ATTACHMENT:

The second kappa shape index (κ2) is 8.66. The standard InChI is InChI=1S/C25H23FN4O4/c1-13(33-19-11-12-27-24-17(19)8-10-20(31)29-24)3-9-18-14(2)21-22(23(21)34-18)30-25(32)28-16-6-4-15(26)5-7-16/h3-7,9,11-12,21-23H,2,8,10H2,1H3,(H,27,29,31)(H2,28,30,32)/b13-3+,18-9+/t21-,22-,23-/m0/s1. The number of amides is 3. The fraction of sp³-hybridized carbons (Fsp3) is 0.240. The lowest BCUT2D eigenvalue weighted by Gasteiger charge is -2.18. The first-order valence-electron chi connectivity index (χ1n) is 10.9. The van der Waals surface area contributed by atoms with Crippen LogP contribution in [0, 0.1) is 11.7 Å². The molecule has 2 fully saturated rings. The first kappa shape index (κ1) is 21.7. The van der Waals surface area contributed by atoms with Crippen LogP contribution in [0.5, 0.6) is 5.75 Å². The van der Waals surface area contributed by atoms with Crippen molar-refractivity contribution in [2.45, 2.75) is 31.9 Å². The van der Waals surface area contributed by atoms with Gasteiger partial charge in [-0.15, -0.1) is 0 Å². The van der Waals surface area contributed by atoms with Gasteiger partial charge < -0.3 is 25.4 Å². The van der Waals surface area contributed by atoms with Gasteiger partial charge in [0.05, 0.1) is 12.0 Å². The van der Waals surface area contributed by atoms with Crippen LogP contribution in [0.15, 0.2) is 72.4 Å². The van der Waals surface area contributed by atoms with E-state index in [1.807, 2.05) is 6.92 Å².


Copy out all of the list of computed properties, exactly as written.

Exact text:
The second kappa shape index (κ2) is 8.66. The standard InChI is InChI=1S/C25H23FN4O4/c1-13(33-19-11-12-27-24-17(19)8-10-20(31)29-24)3-9-18-14(2)21-22(23(21)34-18)30-25(32)28-16-6-4-15(26)5-7-16/h3-7,9,11-12,21-23H,2,8,10H2,1H3,(H,27,29,31)(H2,28,30,32)/b13-3+,18-9+/t21-,22-,23-/m0/s1. The number of amides is 3. The fraction of sp³-hybridized carbons (Fsp3) is 0.240. The lowest BCUT2D eigenvalue weighted by Gasteiger charge is -2.18. The first-order valence-electron chi connectivity index (χ1n) is 10.9. The van der Waals surface area contributed by atoms with Crippen LogP contribution in [0, 0.1) is 11.7 Å². The molecule has 2 fully saturated rings. The first kappa shape index (κ1) is 21.7. The van der Waals surface area contributed by atoms with Crippen LogP contribution in [0.5, 0.6) is 5.75 Å². The van der Waals surface area contributed by atoms with Crippen molar-refractivity contribution in [2.45, 2.75) is 31.9 Å². The van der Waals surface area contributed by atoms with Gasteiger partial charge in [-0.15, -0.1) is 0 Å². The van der Waals surface area contributed by atoms with Gasteiger partial charge < -0.3 is 25.4 Å². The van der Waals surface area contributed by atoms with Gasteiger partial charge in [0.05, 0.1) is 12.0 Å². The van der Waals surface area contributed by atoms with Crippen LogP contribution in [0.15, 0.2) is 72.4 Å². The van der Waals surface area contributed by atoms with E-state index in [1.807, 2.05) is 6.92 Å².